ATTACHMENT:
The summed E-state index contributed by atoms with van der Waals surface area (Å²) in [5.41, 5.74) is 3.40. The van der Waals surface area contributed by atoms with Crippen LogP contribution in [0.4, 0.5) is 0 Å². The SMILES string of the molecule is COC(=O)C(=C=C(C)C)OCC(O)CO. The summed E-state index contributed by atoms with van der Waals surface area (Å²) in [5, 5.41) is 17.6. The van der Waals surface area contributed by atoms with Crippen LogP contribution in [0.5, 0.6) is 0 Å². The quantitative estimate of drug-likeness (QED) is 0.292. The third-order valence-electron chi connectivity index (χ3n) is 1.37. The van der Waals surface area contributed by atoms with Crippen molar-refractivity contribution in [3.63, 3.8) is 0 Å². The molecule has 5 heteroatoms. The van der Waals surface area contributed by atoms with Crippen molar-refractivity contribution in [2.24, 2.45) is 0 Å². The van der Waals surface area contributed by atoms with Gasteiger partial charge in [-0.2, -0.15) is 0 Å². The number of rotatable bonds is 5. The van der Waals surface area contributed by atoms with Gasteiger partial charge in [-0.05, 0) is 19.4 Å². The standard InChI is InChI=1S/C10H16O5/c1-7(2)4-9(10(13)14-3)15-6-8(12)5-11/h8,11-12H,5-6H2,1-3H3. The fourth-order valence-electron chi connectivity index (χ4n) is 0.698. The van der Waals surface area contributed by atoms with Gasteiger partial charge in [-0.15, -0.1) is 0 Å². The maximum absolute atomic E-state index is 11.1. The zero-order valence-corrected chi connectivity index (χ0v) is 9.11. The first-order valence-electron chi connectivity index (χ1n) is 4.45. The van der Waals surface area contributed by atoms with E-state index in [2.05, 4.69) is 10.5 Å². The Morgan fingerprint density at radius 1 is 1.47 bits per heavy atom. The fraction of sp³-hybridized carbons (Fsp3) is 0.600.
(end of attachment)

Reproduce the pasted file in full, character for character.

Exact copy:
The summed E-state index contributed by atoms with van der Waals surface area (Å²) in [5.41, 5.74) is 3.40. The van der Waals surface area contributed by atoms with Crippen LogP contribution in [0.4, 0.5) is 0 Å². The SMILES string of the molecule is COC(=O)C(=C=C(C)C)OCC(O)CO. The summed E-state index contributed by atoms with van der Waals surface area (Å²) in [5, 5.41) is 17.6. The van der Waals surface area contributed by atoms with Crippen LogP contribution in [0.5, 0.6) is 0 Å². The quantitative estimate of drug-likeness (QED) is 0.292. The third-order valence-electron chi connectivity index (χ3n) is 1.37. The van der Waals surface area contributed by atoms with Crippen molar-refractivity contribution in [3.63, 3.8) is 0 Å². The molecule has 5 heteroatoms. The van der Waals surface area contributed by atoms with Crippen molar-refractivity contribution in [2.24, 2.45) is 0 Å². The van der Waals surface area contributed by atoms with Gasteiger partial charge in [-0.2, -0.15) is 0 Å². The number of rotatable bonds is 5. The van der Waals surface area contributed by atoms with Gasteiger partial charge in [-0.05, 0) is 19.4 Å². The standard InChI is InChI=1S/C10H16O5/c1-7(2)4-9(10(13)14-3)15-6-8(12)5-11/h8,11-12H,5-6H2,1-3H3. The fourth-order valence-electron chi connectivity index (χ4n) is 0.698. The van der Waals surface area contributed by atoms with Gasteiger partial charge in [-0.15, -0.1) is 0 Å². The maximum absolute atomic E-state index is 11.1. The zero-order valence-corrected chi connectivity index (χ0v) is 9.11. The first-order valence-electron chi connectivity index (χ1n) is 4.45. The van der Waals surface area contributed by atoms with E-state index in [2.05, 4.69) is 10.5 Å². The Morgan fingerprint density at radius 1 is 1.47 bits per heavy atom. The fraction of sp³-hybridized carbons (Fsp3) is 0.600.